Not Your Grandpa’s APA

There’s an article out in the Philadelphia Inquirer about the APA that singles out some feminist philosophers as showing the exciting new directions that philosophy is taking:

To be sure, the panel on “Philosophical Perspectives on Female Sexuality” was not your grandpa’s APA. Indiana University’s Elizabeth Lloyd, in her paper on “Analyzing Bias in Evolutionary Explanations of Female Orgasm,” crisply outlined how male assumptions ludicrously distort “Darwinian” explanations of this explosive adaptation.

And the University of South Florida’s Rebecca Kukla – a professor of obstetrics and gynecology as well as philosophy – offered a brilliant analytic comparison, in her “Depression, Infertility and Erectile Dysfunction: The Invisibility of Female Sexuality in Medicine,” of male-directed ads for Viagra and ads aimed at female sexual dysfunction, demonstrating the ongoing belief that female sexuality, unlike male, cannot be located in a specific body part

Of course, the article is elsewhere criticised as merely seeking out titillating tidbits. Unsurprisingly, I agree with Romano, the journalist, about the quality and interest of Lloyd’s and Kukla’s work. But I’ve also found that more and more philosophers who I meet and converse with– even those whose own work is squarely traditional in style and content– would agree with Romano that there’s something very exciting going on right now in the way that more and more philosophers are connecting traditional work up with issues of real-world political significance. (I think a great example of this comes from another philosopher who did a session at this APA– Miranda Fricker’s work connecting epistemology and injustice. Her book has a nice preface that touches on the idea of reconnecting philosophy to the world in this sort of way.)

Commenters are asked to scrupulously observe our rules on being nice, which can be found in more detail here.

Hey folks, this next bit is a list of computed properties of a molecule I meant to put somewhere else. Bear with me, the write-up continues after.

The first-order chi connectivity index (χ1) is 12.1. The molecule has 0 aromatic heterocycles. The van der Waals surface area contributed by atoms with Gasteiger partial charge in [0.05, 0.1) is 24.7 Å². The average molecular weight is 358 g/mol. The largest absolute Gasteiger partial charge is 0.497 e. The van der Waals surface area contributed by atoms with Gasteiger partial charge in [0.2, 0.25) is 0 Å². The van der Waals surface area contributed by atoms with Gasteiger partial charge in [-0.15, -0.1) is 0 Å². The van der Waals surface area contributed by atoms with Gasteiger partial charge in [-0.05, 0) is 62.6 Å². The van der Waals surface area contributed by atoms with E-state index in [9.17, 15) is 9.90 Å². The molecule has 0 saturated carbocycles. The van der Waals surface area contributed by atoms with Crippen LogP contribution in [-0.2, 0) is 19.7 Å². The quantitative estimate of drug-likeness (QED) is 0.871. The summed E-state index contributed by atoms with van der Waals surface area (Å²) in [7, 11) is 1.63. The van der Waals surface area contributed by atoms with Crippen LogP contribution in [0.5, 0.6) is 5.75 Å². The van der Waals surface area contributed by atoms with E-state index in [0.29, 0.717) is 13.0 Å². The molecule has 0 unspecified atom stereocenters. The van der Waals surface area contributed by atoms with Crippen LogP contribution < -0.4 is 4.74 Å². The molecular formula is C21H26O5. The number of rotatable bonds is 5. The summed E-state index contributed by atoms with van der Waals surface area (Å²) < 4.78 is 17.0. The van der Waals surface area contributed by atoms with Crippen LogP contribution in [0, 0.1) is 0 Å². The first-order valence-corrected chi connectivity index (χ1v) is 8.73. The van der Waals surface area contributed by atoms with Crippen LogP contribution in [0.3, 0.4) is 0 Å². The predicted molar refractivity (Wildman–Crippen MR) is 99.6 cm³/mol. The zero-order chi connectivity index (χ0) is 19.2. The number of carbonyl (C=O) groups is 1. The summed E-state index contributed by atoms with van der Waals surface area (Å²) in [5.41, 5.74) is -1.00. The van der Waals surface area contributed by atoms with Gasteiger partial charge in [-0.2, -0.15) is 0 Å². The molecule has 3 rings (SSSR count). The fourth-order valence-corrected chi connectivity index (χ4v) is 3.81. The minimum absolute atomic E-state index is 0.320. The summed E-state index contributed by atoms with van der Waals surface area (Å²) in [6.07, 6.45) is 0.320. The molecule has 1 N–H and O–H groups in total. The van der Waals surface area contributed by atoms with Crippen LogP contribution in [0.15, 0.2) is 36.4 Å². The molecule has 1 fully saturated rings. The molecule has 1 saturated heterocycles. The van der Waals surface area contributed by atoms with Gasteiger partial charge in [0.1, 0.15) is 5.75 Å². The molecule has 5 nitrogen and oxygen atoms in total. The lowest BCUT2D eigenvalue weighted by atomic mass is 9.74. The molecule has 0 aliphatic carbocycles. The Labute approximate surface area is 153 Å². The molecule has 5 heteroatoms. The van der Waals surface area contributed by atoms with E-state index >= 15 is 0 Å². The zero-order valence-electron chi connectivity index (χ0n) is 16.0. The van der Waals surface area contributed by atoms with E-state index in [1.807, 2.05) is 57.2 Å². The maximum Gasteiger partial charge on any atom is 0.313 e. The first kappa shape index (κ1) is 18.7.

Holiday Conversation

Philosophers often make the mistake of expecting people to at least seek coherence in their thoughts. We fall all too easily into assuming that humans want to think things through really carefully. Family events can be a useful reminder that this is not so. Jender-Mother-in-Law (JML) gave a useful demonstration at dinner the other day. JML has gay and lesbian friends, once suggested naming Jender-Son after either or both of a lovely gay couple she’d befriended*, and she supports gay marriage. She has also always voted Republican (except in 2008). We were discussing her friend J, who is lesbian, and JML remarked on how strange it was that J had never explicitly discussed her sexuality with JML. And, she said, “We’ve always known. Even when she was a kid we knew something was wrong!” Mr Jender and I suggested that perhaps J feared a negative response. JML insisted this was impossible– as J knew her attitudes! We gently reminded her of the phrase “something was wrong”, and its possible implications. JML remained baffled. We got less gentle, and more explicit. All to no avail, resulting only in a discussion of J’s aggressive basketball style (“like a man”). “Argh” we both said once alone. “Go blog about it”, Mr Jender suggested.

*We did consider it, but decided that Jender-Son might later resent the name ‘Kevin Fernando’.